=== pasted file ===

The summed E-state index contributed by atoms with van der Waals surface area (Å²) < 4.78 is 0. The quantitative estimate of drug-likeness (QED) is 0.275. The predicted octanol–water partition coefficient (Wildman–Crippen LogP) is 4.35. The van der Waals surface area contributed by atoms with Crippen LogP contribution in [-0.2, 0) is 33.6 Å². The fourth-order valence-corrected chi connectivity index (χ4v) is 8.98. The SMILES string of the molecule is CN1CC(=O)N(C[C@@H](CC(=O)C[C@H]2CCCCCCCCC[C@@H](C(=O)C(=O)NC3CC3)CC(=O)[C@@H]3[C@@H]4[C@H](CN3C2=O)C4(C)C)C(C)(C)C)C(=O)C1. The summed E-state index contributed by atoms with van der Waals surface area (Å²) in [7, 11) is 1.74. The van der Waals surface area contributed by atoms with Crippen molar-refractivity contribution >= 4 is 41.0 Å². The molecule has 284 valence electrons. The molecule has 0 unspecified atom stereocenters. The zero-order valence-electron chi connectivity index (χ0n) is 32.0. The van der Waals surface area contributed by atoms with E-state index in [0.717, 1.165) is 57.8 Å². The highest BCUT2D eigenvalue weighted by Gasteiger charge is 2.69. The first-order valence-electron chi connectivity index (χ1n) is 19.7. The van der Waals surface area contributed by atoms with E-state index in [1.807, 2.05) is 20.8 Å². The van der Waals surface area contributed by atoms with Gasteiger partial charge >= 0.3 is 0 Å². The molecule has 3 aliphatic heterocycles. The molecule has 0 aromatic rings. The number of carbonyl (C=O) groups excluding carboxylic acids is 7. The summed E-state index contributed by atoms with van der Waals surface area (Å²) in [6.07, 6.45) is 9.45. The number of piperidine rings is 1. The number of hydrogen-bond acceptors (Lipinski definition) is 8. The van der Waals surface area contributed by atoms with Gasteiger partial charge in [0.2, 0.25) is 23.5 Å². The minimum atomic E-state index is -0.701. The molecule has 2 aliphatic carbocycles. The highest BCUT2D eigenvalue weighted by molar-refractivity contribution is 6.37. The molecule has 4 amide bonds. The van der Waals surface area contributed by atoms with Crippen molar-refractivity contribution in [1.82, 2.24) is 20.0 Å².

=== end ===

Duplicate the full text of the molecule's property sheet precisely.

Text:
The summed E-state index contributed by atoms with van der Waals surface area (Å²) < 4.78 is 0. The quantitative estimate of drug-likeness (QED) is 0.275. The predicted octanol–water partition coefficient (Wildman–Crippen LogP) is 4.35. The van der Waals surface area contributed by atoms with Crippen LogP contribution in [-0.2, 0) is 33.6 Å². The fourth-order valence-corrected chi connectivity index (χ4v) is 8.98. The SMILES string of the molecule is CN1CC(=O)N(C[C@@H](CC(=O)C[C@H]2CCCCCCCCC[C@@H](C(=O)C(=O)NC3CC3)CC(=O)[C@@H]3[C@@H]4[C@H](CN3C2=O)C4(C)C)C(C)(C)C)C(=O)C1. The summed E-state index contributed by atoms with van der Waals surface area (Å²) in [7, 11) is 1.74. The van der Waals surface area contributed by atoms with Crippen molar-refractivity contribution >= 4 is 41.0 Å². The molecule has 284 valence electrons. The molecule has 0 unspecified atom stereocenters. The zero-order valence-electron chi connectivity index (χ0n) is 32.0. The van der Waals surface area contributed by atoms with E-state index in [0.717, 1.165) is 57.8 Å². The highest BCUT2D eigenvalue weighted by Gasteiger charge is 2.69. The first-order valence-electron chi connectivity index (χ1n) is 19.7. The van der Waals surface area contributed by atoms with E-state index in [1.807, 2.05) is 20.8 Å². The van der Waals surface area contributed by atoms with Gasteiger partial charge >= 0.3 is 0 Å². The molecule has 3 aliphatic heterocycles. The molecule has 0 aromatic rings. The number of carbonyl (C=O) groups excluding carboxylic acids is 7. The summed E-state index contributed by atoms with van der Waals surface area (Å²) in [6.07, 6.45) is 9.45. The number of piperidine rings is 1. The number of hydrogen-bond acceptors (Lipinski definition) is 8. The van der Waals surface area contributed by atoms with Gasteiger partial charge in [0.2, 0.25) is 23.5 Å². The minimum atomic E-state index is -0.701. The molecule has 2 aliphatic carbocycles. The highest BCUT2D eigenvalue weighted by molar-refractivity contribution is 6.37. The molecule has 4 amide bonds. The van der Waals surface area contributed by atoms with Crippen molar-refractivity contribution in [1.82, 2.24) is 20.0 Å².